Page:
Lesser Known Timber Species

Approximately 90% of Suriname’s total land area is classified as forest land (14.8 million ha) and this area has been categorized into three main types: hydrophytic forest (1.3 million ha), xerophytic forest (150 000 ha) and mesophytic forest (13.4 million ha).

Commercially the mesophytic forest is seen as the most valuable vegetation and the logging activities take place in the forest belt (ca. 4.5 million ha with a productive area of 2.5 million ha). This belt is delineated as the northern and easily accessible part of the country. Several inventories concluded an average net commercial volume of 22 to 30m³ per hectare has been found. The Surinamese forest is characterized by a relative high species richness and most of these wood species are used for commercial purposes.

Using the wide range of species aligns with what the forest can sustainably (continue to) produce and prevents making (known) species scarce. In addition to opportunities for the forest, it also means opportunities for the market and trade. This way lesser known timber species (LKTS) can be an excellent and cheaper alternative to known species that are becoming scarcer. After all, LKTS can occur in concessions in large numbers and are often underused.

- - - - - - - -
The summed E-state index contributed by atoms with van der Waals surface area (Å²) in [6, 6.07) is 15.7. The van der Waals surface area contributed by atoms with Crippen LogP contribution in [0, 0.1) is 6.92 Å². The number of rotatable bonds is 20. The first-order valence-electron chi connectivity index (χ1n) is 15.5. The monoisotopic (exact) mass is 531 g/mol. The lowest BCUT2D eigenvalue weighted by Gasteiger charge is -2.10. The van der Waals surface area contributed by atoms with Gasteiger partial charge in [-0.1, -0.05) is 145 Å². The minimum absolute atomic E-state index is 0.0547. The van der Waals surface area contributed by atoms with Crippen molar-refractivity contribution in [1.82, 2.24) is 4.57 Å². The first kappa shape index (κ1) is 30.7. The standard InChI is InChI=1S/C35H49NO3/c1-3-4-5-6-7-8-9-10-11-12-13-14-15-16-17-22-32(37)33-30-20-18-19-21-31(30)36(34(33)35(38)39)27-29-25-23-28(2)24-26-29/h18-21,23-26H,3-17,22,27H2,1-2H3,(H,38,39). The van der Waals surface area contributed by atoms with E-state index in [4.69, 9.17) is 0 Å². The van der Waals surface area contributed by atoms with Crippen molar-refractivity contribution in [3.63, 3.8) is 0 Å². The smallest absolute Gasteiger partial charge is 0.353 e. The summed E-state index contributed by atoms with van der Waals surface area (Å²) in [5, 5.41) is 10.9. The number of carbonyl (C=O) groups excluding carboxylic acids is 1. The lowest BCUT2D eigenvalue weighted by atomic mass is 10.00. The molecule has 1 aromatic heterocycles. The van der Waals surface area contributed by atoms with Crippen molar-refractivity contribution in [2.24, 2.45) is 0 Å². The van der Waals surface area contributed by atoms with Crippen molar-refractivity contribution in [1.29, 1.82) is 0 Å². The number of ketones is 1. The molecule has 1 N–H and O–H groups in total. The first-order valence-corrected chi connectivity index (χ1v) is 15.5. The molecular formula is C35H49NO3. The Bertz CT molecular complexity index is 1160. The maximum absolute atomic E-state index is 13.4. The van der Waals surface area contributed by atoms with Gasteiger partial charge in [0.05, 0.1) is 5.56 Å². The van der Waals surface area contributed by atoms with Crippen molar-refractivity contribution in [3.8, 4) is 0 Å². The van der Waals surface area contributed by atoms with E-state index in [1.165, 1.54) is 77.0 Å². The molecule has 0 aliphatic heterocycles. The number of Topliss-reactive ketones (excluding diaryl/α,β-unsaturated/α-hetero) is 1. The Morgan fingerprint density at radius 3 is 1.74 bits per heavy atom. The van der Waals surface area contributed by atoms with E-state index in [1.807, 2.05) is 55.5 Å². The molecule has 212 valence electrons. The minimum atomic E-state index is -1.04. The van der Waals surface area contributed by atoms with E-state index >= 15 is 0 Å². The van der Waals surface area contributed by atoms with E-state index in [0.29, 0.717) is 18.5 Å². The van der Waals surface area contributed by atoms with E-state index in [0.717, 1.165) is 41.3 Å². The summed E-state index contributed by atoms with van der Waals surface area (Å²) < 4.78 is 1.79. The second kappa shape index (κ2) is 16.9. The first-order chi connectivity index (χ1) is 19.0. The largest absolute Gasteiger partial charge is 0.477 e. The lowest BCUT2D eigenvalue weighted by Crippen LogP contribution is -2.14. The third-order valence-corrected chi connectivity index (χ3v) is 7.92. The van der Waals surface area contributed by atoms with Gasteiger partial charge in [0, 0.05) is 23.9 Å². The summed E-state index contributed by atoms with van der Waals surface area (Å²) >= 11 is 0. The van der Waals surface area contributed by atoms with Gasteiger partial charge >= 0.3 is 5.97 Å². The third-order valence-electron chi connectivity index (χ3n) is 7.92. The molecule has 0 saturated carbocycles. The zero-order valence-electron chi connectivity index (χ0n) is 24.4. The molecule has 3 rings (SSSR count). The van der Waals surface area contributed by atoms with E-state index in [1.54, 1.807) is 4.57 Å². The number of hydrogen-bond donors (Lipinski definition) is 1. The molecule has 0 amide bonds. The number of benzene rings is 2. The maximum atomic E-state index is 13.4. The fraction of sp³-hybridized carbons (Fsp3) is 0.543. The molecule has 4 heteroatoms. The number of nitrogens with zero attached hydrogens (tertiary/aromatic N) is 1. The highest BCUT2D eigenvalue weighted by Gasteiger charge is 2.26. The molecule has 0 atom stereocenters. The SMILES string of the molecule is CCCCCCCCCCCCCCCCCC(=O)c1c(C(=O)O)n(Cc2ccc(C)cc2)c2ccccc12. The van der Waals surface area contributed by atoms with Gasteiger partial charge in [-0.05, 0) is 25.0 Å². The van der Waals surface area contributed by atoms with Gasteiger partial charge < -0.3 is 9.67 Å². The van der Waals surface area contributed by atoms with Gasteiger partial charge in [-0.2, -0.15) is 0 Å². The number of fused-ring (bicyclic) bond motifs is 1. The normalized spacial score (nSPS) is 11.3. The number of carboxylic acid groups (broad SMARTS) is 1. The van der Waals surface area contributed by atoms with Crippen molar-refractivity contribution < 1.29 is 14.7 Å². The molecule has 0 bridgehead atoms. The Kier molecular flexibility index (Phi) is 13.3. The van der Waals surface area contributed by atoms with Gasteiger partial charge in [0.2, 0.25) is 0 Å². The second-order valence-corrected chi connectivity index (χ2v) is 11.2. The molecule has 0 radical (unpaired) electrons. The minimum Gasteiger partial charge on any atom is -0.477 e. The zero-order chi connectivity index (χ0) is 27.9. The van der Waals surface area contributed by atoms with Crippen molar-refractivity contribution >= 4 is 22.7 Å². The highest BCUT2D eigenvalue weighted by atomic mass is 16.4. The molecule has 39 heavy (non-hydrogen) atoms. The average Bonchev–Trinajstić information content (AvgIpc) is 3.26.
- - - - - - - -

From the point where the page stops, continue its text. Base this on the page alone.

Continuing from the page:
With LKTS, concessionaries can obtain a higher felling efficiency per hectare, and spread the cost of certification across multiple types of wood, which leads to leveling the surcharge for certified timber. The use of these species therefore contributes to the economic sustainability of responsible forest management and thus to sustainable forest management in general.

As a frontrunner Tropical Hardwood Products Suriname is promoting sustainable timber procurement and supporter of sustainable forest management. Ultimate goal is to develop a strategy to internationally market the Surinamese LKTS.

Lesser Known Timber Species